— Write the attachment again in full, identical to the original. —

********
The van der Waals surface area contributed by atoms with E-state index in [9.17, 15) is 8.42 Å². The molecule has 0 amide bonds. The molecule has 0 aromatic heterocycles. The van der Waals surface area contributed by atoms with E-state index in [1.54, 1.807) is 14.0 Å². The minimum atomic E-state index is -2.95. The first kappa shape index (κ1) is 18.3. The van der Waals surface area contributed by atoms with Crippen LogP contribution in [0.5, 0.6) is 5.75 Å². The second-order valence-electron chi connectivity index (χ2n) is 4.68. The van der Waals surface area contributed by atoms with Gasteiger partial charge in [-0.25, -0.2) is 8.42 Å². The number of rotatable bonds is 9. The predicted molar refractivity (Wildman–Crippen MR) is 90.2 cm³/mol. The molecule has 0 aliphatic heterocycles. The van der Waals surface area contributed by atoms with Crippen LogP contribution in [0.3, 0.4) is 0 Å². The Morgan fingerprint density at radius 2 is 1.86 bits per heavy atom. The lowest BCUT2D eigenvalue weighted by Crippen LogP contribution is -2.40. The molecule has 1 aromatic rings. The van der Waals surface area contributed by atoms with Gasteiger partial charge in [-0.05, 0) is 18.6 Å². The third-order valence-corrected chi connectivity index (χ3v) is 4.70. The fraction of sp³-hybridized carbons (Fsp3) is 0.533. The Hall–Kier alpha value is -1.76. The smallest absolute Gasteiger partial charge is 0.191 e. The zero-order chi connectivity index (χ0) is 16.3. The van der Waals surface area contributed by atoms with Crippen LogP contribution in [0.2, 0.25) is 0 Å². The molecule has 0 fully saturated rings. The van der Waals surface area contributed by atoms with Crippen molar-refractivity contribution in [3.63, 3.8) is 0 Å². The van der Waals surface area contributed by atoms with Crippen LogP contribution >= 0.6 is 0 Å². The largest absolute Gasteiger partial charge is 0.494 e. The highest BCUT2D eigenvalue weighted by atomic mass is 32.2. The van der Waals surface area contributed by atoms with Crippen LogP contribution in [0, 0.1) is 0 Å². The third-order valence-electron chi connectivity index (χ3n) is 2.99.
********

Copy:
The van der Waals surface area contributed by atoms with E-state index in [9.17, 15) is 8.42 Å². The molecule has 0 amide bonds. The molecule has 0 aromatic heterocycles. The van der Waals surface area contributed by atoms with E-state index in [1.54, 1.807) is 14.0 Å². The minimum atomic E-state index is -2.95. The first kappa shape index (κ1) is 18.3. The van der Waals surface area contributed by atoms with Crippen LogP contribution in [0.5, 0.6) is 5.75 Å². The second-order valence-electron chi connectivity index (χ2n) is 4.68. The van der Waals surface area contributed by atoms with Gasteiger partial charge in [-0.25, -0.2) is 8.42 Å². The number of rotatable bonds is 9. The predicted molar refractivity (Wildman–Crippen MR) is 90.2 cm³/mol. The molecule has 0 aliphatic heterocycles. The van der Waals surface area contributed by atoms with Crippen LogP contribution in [0.3, 0.4) is 0 Å². The Morgan fingerprint density at radius 2 is 1.86 bits per heavy atom. The lowest BCUT2D eigenvalue weighted by Crippen LogP contribution is -2.40. The molecule has 1 aromatic rings. The van der Waals surface area contributed by atoms with Gasteiger partial charge in [-0.05, 0) is 18.6 Å². The third-order valence-corrected chi connectivity index (χ3v) is 4.70. The fraction of sp³-hybridized carbons (Fsp3) is 0.533. The Hall–Kier alpha value is -1.76. The smallest absolute Gasteiger partial charge is 0.191 e. The zero-order chi connectivity index (χ0) is 16.3. The van der Waals surface area contributed by atoms with Crippen LogP contribution in [0.2, 0.25) is 0 Å². The molecule has 0 fully saturated rings. The van der Waals surface area contributed by atoms with Crippen molar-refractivity contribution in [3.63, 3.8) is 0 Å². The van der Waals surface area contributed by atoms with Crippen LogP contribution >= 0.6 is 0 Å². The largest absolute Gasteiger partial charge is 0.494 e. The highest BCUT2D eigenvalue weighted by atomic mass is 32.2. The van der Waals surface area contributed by atoms with Crippen LogP contribution in [0, 0.1) is 0 Å². The third-order valence-electron chi connectivity index (χ3n) is 2.99.